There is the old quip that “to a hammer, everything looks like a nail.” Like many such phrases, a lot of meaning is packed into a few clever words. The point of this notion is to suggest that one’s point of view describes the outcome sought, or the answer is defined by the question itself.
We marketers suffer from a form of this mindset. When presented with a business problem, a marketer nods to themselves and thinks, “Aha, I have the solution. They need to market better/more/differently.” Marketers are not alone in this solipsism. Product developers think of fixes as “product issues” and sales people always suggest that “sales solves all problems.”
While the notion that we all define reality via our own prism is true, there are certainly differences in the degree to which our truths connect with a neutral reality. It would be highly unlikely for, say, a soft-drink contractor at a large software company to believe that the company’s problems or opportunities stem from which brand of beverages they provide. Such examples may appear to be facetious but they suggest that, despite the democratization of self-serving points of view, some viewpoints win the day more easily than others.
Real estate is a bellwether for the economy
When we consider the economy as a whole, we have to apply this hierarchical principle. For a person employed in any sector, that sector is important. But, when scaled up to the perspective of an entire economy or society at large, different sectors carry different weights. In this matter, one sector strides like a colossus over others: real estate.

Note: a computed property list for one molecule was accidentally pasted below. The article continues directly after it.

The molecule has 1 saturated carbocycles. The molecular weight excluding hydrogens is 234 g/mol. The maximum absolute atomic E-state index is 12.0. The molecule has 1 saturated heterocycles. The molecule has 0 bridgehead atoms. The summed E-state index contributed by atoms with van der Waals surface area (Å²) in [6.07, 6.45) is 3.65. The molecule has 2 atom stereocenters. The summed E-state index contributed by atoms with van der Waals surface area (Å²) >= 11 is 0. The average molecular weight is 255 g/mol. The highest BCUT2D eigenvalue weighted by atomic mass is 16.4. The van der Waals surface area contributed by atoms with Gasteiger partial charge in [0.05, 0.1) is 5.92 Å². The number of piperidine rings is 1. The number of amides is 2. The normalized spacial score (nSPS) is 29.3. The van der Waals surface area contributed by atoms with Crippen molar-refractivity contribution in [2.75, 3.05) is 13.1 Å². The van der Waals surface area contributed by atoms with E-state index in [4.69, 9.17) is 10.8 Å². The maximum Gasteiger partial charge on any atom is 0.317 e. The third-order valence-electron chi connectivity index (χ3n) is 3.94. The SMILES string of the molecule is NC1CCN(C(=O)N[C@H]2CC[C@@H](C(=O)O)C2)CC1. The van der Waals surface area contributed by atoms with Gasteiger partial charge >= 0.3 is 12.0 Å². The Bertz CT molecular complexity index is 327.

The numbers involved are awesome. In the U.S. alone, there are in excess of 100 million homesteads, with an aggregate value of $40 trillion. Of the $40 trillion, approximately $22 trillion is equity owned by homeowners while $18 trillion is mortgage debt.
These numbers might appear so large as to be abstract, but with those numbers, so goes the economy. As such, real estate is a bellwether, an upstream area of the economy. Other sectors, like bicycles or paper bags, while certainly important, cannot claim such a high standing.
Now, we know that different cogs in the economic machine are connected — even synchronized at times. Given this, to understand much of the economy, one requires an understanding of the real estate market.
Thus, real estate content matters to you
I write this piece in a strident fashion for a specific reason: I neglected to understand this sector for most of my working (and investing) life. I’ve made many predictions that were flat-out incorrect while soberer souls, who understood the dynamics of real estate, laughed to the bank.
Of course, most of us have witnessed collective failure as well. We’ve witnessed a global meltdown —driven by real estate — that suggests that crowds are often “dumber” than individuals, not the other way around (as the crowd-sourcing folks will argue until the end of time.)
But. learn we must and what better way than to ingest content and subject it to a data-driven interpretative layer?
I am in PropTech nowadays and perhaps my newfound zeal for real estate content is a reprise of the hammer and nail problem. But, I think not. Instead, I think that no one can afford not to understand this dynamic asset class and the role it plays in, well, everything.